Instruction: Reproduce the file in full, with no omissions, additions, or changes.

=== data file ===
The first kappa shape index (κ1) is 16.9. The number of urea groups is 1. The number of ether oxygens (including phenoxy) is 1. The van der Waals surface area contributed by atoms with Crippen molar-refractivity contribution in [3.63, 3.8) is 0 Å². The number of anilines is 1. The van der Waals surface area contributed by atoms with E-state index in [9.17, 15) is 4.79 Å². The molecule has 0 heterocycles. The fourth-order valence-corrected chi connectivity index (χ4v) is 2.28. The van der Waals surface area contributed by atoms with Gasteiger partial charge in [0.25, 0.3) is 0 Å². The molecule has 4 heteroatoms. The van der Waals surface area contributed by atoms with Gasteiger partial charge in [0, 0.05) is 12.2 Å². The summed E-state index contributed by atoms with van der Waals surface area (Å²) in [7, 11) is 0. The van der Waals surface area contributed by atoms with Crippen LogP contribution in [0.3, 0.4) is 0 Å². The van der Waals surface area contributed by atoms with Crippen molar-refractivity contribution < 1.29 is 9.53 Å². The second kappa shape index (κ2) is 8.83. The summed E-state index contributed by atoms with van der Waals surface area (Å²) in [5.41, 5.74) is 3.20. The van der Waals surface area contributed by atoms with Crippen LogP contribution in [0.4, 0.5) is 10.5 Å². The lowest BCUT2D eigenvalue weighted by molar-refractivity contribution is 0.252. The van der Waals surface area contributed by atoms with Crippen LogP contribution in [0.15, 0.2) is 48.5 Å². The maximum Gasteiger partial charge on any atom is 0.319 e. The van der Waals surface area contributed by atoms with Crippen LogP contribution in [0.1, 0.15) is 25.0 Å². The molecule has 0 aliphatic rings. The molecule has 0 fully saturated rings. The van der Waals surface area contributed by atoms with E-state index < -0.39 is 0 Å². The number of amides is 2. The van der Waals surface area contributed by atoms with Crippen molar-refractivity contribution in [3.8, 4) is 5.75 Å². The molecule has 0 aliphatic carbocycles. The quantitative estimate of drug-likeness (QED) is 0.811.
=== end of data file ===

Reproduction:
The first kappa shape index (κ1) is 16.9. The number of urea groups is 1. The number of ether oxygens (including phenoxy) is 1. The van der Waals surface area contributed by atoms with Crippen molar-refractivity contribution in [3.63, 3.8) is 0 Å². The number of anilines is 1. The van der Waals surface area contributed by atoms with E-state index in [9.17, 15) is 4.79 Å². The molecule has 0 heterocycles. The fourth-order valence-corrected chi connectivity index (χ4v) is 2.28. The van der Waals surface area contributed by atoms with Gasteiger partial charge in [0.25, 0.3) is 0 Å². The molecule has 4 heteroatoms. The van der Waals surface area contributed by atoms with Gasteiger partial charge in [0, 0.05) is 12.2 Å². The summed E-state index contributed by atoms with van der Waals surface area (Å²) in [7, 11) is 0. The van der Waals surface area contributed by atoms with Crippen LogP contribution in [0.3, 0.4) is 0 Å². The van der Waals surface area contributed by atoms with Crippen molar-refractivity contribution < 1.29 is 9.53 Å². The second kappa shape index (κ2) is 8.83. The summed E-state index contributed by atoms with van der Waals surface area (Å²) in [5.41, 5.74) is 3.20. The van der Waals surface area contributed by atoms with Crippen LogP contribution in [0.4, 0.5) is 10.5 Å². The lowest BCUT2D eigenvalue weighted by molar-refractivity contribution is 0.252. The van der Waals surface area contributed by atoms with Crippen LogP contribution in [0.15, 0.2) is 48.5 Å². The maximum Gasteiger partial charge on any atom is 0.319 e. The van der Waals surface area contributed by atoms with Crippen LogP contribution in [0.1, 0.15) is 25.0 Å². The molecule has 0 aliphatic rings. The molecule has 0 fully saturated rings. The van der Waals surface area contributed by atoms with E-state index < -0.39 is 0 Å². The number of amides is 2. The van der Waals surface area contributed by atoms with Crippen molar-refractivity contribution in [3.8, 4) is 5.75 Å². The molecule has 0 aliphatic carbocycles. The quantitative estimate of drug-likeness (QED) is 0.811.